I can certainly understand the frustration of this principal. There's a tendency to want to put a zero-tolerance policy in place in the face of out-of-control cyberbullying. But then, I noticed the "Acceptable Use" policy in the article. This is essentially the "guidelines" of many schools around a student's use of technology at school. However, it is completely inadequate in terms of defining for parents and students EXACTLY what constitutes cyberbullying behaviors.
Example of their "Acceptable Use" policy of prohibited behaviors:
- Use inappropriate language.
- Engage in personal attacks and harrassment of others.
Read: CASD Student Acceptable Use and Social Media Form
The problem is, most schools' Acceptable Use policies are a decade out of touch, entirely too vague and open to interpretation. "Engage in personal attacks?" So, according to this guideline, if a kid calls another kid a "jerk" on his Facebook page, is that the definition of cyberbullying?
No. No. No.
It is an unkind word, but does not fit the true definition of cyberbullying. But, how would administrators know that if they don't actually know what constitutes cyberbullying? It's like relying on non-attorneys to interpret a legal document. If you don't actually know what cyberbullying behaviors are, then you're likely to misinterpret them.
A better policy defines it like this:
Examples of conduct that may constitute cyberbullying include, but are not limited to:
- Posting slurs or rumors or displaying any defamatory, inaccurate, disparaging, violent, abusive, profane, or sexually oriented material about a student on a website or other online application;
- Posting misleading or fake photographs or digital video footage of a student on websites or creating fake websites or social networking profiles in the guise of posing as the target;
- Impersonating or representing another student through use of that other student’s electronic device or account to send e-mail, text messages, instant messages (IM), or phone calls;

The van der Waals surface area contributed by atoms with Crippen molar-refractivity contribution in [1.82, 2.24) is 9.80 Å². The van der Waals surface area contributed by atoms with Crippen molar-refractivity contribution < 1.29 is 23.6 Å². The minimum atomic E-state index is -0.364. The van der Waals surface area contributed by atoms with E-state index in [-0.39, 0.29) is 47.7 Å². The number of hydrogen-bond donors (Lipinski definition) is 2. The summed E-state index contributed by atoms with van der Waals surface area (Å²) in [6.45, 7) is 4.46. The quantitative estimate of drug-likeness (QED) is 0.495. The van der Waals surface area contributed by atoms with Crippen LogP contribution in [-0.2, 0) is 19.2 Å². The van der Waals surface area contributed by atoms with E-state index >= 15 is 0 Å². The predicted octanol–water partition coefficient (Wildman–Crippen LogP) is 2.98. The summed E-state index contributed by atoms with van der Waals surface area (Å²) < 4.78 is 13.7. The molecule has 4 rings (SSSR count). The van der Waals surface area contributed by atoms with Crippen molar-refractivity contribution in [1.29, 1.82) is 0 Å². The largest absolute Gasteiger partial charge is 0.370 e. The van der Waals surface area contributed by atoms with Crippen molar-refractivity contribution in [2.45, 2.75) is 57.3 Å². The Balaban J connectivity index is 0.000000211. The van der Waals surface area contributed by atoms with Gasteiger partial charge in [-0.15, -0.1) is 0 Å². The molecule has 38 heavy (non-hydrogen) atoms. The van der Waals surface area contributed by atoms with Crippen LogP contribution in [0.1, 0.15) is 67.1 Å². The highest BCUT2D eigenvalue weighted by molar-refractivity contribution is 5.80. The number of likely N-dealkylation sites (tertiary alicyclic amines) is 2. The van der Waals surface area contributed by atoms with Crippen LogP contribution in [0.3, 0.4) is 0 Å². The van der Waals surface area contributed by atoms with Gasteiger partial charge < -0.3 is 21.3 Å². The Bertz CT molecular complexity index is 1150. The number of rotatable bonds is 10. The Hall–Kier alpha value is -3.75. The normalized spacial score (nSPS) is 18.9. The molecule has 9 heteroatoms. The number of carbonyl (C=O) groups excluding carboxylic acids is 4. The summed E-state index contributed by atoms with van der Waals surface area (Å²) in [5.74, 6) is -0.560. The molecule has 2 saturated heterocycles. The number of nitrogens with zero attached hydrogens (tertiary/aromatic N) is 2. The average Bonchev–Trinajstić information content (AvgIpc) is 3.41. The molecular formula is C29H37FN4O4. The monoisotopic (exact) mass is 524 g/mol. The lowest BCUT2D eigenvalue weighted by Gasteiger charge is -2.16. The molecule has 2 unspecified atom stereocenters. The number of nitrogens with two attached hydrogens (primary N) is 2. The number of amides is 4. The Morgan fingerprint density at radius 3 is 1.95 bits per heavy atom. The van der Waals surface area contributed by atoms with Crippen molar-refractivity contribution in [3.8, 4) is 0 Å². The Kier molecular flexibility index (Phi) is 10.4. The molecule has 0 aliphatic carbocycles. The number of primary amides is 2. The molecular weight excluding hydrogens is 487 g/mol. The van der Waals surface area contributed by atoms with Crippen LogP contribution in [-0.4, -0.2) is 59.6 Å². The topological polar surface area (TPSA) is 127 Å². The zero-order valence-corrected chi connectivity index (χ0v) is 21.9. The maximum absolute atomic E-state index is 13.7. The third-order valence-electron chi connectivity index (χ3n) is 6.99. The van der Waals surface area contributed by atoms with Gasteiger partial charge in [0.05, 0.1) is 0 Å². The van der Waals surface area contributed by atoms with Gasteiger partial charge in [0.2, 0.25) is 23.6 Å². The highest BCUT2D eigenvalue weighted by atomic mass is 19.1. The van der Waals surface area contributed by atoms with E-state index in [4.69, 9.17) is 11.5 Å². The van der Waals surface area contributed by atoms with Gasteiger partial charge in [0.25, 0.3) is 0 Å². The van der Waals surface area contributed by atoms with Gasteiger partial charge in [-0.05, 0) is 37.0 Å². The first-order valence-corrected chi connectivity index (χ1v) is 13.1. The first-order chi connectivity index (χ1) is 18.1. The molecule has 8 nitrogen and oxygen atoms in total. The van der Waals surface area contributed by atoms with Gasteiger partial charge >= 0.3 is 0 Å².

- Sending e-mail, text messages, IM, or leaving voice mail messages that are mean or threatening, or so numerous as to bombard the target’s e-mail account, IM account, or cell phone; and
- Using a camera phone or digital video camera to take and/or send embarrassing or “sexting” photographs of other students.
How are students supposed to intrinsically know what not to do if the administration has not provided any specific training around acceptable and unacceptable behaviors? You can't punish students without first defining what specific behaviors lead to specific consequences.
The better approach is to draft a specific cyberbullying policy and then institute compassionate training for both students and teachers. Education is the only way to stop this. All experts repeatedly say this. But a school has to be willing to put in the extra time and effort to invest in social-emotional training.
Maine, our home state, put together a very comprehensive school policy on Internet use and cyberbullying, using parts of our cyberbullying book, Cyberslammed. If you really want to get the cart in front of the horse,
- Update your school policies now. Click to see a good example
- Implement some long-range cyberbullying training for staff and students (not just some fly-by- night assembly that students will forget in six weeks.)
- Use resources like Cyberslammed and other cyberbullying prevention curricula like Common Sense Media to effectively guide the trainings.
If you are a school administrator or teacher and would like to get up to speed very quickly on the most common tactics of cyberbullying, join my FREE lunchtime webinar February 17 at 12 pm (EST). My webinars are purposely small to leave time for personal questions and answers! Register: